Saturday, March 8, 2014

Books On Film | Bambi{CKEY}&searchfield1=GENERAL^SUBJECT^GENERAL^^&user_id=WEBSERVER
The Walt Disney classic animated film Bambi (1942) is an adaptation of Felix Salten's Bambi: A Life in the Woods (1923). Originally published in Austria, the book has since been translated and republished in at least 20 languages.

The story follows Bambi, a young male deer, from birth through adulthood. Along the way he loses his mother, finds his mate, and learns important lessons from his father and from his experiences in the forest.

The sequel, Bambi's Children: The Story of a Forest Family (1939) follows the life of Bambi's twin fawns.

Covers courtesy of LibraryThing.

Friday, March 7, 2014

The Reader Digests | Blogging, Take Three!

Alrighty, I'm not going to beat around the bush here.  It has been a long time since I have blogged.  I actually forgot how to log on to our blogging site.  That is how much time it has been!  

So let's review my blogging fails...

First, I tried the Short Attention Span Challenge and I couldn't keep it up. It was too, well, challenging.  But truthfully, it's because I went back to school (after this post) and I just couldn't do all those projects combined with working full-time, parenting my kids, and grad school every week. 

Then, I tried Miss Moneypennypincher's money-saving blog.  Here's the deal, I ran out of money-saving ideas.  I guess if I was Suze Orman or Dave Ramsey, I would have more than a blog at (not that there is anything wrong with that, mind you!).
If you won't, then I will!

Now (and hopefully forever-ish), I am undertaking a whole new blog!  And here is the premise:

Do I eat food? Yes.
Do I like food? Yes.
Can I talk endlessly about food? Yes!

Sounds like an obvious "blogging win" to me!
My new blog is The Reader Digests! Yum!!!

Every  Friday at 2 p.m. 

Thursday, March 6, 2014

Book Bucket List | The Museum of Extraordinary Things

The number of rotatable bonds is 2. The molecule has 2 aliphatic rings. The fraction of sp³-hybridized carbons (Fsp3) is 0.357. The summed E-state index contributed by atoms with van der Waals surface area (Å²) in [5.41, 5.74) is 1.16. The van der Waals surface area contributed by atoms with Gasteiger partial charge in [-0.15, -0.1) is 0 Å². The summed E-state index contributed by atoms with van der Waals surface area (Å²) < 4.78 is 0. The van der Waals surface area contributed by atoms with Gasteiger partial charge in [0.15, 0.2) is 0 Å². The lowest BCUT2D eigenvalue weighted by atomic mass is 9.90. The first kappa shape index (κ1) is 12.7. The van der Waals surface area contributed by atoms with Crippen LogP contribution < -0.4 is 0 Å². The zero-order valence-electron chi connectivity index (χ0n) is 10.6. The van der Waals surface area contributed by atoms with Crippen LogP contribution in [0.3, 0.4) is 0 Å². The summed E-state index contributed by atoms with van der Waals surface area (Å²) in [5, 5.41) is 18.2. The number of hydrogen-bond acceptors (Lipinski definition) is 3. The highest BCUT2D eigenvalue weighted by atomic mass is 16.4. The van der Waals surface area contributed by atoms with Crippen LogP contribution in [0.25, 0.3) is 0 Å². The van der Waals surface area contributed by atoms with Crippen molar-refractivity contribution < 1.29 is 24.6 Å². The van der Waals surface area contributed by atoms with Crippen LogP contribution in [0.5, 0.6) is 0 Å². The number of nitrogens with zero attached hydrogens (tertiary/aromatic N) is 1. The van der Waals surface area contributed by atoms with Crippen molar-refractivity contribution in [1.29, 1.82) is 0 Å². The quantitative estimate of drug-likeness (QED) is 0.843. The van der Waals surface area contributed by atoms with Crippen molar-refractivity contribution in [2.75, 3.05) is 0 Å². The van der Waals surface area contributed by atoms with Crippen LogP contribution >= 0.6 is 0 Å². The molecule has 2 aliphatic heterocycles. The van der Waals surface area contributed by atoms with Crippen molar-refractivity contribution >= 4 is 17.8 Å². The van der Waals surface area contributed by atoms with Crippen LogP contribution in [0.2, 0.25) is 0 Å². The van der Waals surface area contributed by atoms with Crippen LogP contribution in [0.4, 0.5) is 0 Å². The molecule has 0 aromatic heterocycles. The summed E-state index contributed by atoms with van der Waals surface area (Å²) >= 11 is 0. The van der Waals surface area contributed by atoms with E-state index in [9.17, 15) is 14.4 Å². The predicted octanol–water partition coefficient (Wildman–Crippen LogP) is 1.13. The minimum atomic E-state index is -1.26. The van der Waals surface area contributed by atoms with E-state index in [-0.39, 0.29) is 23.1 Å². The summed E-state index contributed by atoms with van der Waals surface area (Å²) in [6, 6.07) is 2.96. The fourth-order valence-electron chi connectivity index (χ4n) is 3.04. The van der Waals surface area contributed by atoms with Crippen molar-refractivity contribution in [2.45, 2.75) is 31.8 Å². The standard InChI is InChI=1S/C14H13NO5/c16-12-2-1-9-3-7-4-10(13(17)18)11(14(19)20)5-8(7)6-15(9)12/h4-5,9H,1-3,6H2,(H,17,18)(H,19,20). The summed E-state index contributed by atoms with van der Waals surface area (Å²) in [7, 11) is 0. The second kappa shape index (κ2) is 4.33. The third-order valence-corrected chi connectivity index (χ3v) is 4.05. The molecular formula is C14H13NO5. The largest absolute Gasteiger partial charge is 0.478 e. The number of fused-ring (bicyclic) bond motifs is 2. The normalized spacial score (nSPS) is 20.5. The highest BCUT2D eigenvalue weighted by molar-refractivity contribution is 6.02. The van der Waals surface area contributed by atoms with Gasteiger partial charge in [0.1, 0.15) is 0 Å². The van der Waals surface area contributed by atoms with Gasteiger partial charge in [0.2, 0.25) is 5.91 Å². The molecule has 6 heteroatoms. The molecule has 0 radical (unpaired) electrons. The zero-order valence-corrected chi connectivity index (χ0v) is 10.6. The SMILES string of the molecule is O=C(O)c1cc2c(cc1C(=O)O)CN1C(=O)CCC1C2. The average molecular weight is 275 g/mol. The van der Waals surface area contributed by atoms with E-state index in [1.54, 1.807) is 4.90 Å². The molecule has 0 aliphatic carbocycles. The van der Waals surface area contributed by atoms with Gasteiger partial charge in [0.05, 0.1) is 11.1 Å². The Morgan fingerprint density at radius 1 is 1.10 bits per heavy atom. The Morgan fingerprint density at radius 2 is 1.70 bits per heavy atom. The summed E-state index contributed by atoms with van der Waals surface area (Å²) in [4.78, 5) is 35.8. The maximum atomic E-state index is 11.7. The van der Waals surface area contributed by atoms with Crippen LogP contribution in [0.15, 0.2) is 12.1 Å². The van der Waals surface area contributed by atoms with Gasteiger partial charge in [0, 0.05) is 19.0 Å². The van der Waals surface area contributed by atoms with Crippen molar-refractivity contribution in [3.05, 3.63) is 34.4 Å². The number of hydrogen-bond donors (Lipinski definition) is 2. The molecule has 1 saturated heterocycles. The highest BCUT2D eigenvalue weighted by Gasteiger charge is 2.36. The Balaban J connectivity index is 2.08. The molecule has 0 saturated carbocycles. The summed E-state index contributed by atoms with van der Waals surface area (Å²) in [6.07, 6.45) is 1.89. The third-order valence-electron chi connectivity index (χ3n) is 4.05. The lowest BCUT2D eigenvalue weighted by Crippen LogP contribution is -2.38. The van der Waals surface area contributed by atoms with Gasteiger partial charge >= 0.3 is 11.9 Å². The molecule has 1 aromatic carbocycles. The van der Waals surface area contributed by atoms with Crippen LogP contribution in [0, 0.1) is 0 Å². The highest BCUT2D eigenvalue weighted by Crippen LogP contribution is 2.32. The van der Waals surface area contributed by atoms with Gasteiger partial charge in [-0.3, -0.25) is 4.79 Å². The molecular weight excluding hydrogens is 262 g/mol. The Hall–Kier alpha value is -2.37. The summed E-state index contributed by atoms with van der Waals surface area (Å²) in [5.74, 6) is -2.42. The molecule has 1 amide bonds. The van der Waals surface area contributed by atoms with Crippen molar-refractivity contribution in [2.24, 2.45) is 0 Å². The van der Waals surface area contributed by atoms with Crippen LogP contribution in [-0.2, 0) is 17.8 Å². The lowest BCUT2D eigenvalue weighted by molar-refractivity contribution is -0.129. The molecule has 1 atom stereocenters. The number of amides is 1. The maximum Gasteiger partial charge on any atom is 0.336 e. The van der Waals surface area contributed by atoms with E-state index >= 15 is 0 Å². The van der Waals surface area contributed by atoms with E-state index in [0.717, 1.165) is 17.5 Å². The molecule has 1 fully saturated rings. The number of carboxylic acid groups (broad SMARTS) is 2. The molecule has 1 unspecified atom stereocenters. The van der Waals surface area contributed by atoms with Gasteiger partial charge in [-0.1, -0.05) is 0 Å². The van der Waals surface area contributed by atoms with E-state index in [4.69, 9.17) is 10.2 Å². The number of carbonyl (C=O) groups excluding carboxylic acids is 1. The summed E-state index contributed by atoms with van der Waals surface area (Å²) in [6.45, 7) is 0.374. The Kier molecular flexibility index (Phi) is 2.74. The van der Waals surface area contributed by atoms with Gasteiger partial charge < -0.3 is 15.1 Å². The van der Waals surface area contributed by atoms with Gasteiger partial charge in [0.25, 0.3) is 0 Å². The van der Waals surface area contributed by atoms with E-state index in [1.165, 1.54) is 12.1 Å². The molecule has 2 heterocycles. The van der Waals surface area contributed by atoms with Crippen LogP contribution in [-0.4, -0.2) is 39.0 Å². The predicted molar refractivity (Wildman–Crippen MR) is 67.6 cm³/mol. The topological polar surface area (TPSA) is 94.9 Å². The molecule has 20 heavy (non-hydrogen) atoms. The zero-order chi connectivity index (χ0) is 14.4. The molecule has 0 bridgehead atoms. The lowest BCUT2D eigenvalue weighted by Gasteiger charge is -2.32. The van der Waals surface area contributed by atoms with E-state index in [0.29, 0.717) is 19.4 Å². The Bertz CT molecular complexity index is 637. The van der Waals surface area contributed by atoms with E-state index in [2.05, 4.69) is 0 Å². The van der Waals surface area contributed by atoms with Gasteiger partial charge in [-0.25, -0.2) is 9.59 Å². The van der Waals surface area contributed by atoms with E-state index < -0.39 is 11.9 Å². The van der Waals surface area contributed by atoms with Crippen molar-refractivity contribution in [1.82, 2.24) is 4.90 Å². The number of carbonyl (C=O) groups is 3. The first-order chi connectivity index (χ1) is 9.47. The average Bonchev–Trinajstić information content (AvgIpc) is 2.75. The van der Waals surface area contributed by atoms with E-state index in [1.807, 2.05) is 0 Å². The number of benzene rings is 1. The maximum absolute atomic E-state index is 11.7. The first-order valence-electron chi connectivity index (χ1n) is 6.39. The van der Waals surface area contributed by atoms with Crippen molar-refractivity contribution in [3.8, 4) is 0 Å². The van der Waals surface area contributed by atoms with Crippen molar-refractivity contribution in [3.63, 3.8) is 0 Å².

I love book reviews that mention other books. Comparing and contrasting books, especially popular titles where even if you haven't read them you know the general idea behind them, is a easy and quick way to know if I'm possibly interested in reading the new title.  One of my favorite websites to read book reviews is Goodreads.  You can post your progress on the books you're reading, read your friends reviews (if you're linked through Facebook), and even get status updates from authors on their latest works.

 If the review compares the books to books I haven't liked in the past, then I usually won't bother reading it.  But every once in awhile, there's a review that compares a book to more than one of my favorites and then I try to get my hands on that title as soon as possible.  That's how I ended up reading Divergent, which I ended up liking more than The Hunger Games.

A recent example of this is when I was reading reviews of popular new releases, and I came across the book The Museum of Extraordinary Things by Alice Hoffman. I'm not going to quote the review, because it would give away major spoilers (Thanks reviewer!) but it compared it to the Night Circus and Water for Elephants.  Since I enjoyed both of these books, I'm hopeful that I'll enjoy Hoffman's new book which I'm now officially putting on my bucket list.

Wednesday, March 5, 2014

Learning | Jane Yolen's Fairy Tales

Fans of Jane Yolen know her books can be fun and informative (like the How Do Dinosaurs...? series of picture books.) 

If you have read her chapter books for children, such as the Young Merlin Trilogy (that series really deserves a separate blog post,) you know that she has a talent for taking traditional folktales and turning them into compelling stories of her own. 

If you have not yet discovered her books for teens, I suggest starting with one of her books based on fairy tales; they have a tendency to focus on the darker side of the stories. In some cases, we hear more about the fairy side of things than the human side.

Snow in Summer: Fairest of Them All We think of the Snow White story taking place in some unnamed kingdom in Europe. This is a retelling of the Snow White story, set in post-war Appalachia. Snow in Summer (or Summer, for short) is a beautiful young girl; her happy childhood turns dismal after her mother dies in childbirth. 

Her grieving father loses all joy in the things he used to love, like his daughter and singing. Then he is captivated by the charms of an evil woman, who becomes Summer's Stepmama. Summer bears the brunt of her Stepmama's cruelty; as it becomes more clear that Stepmama is truly wicked, Summer escapes into the woods and over the mountain, where she meets seven odd little men.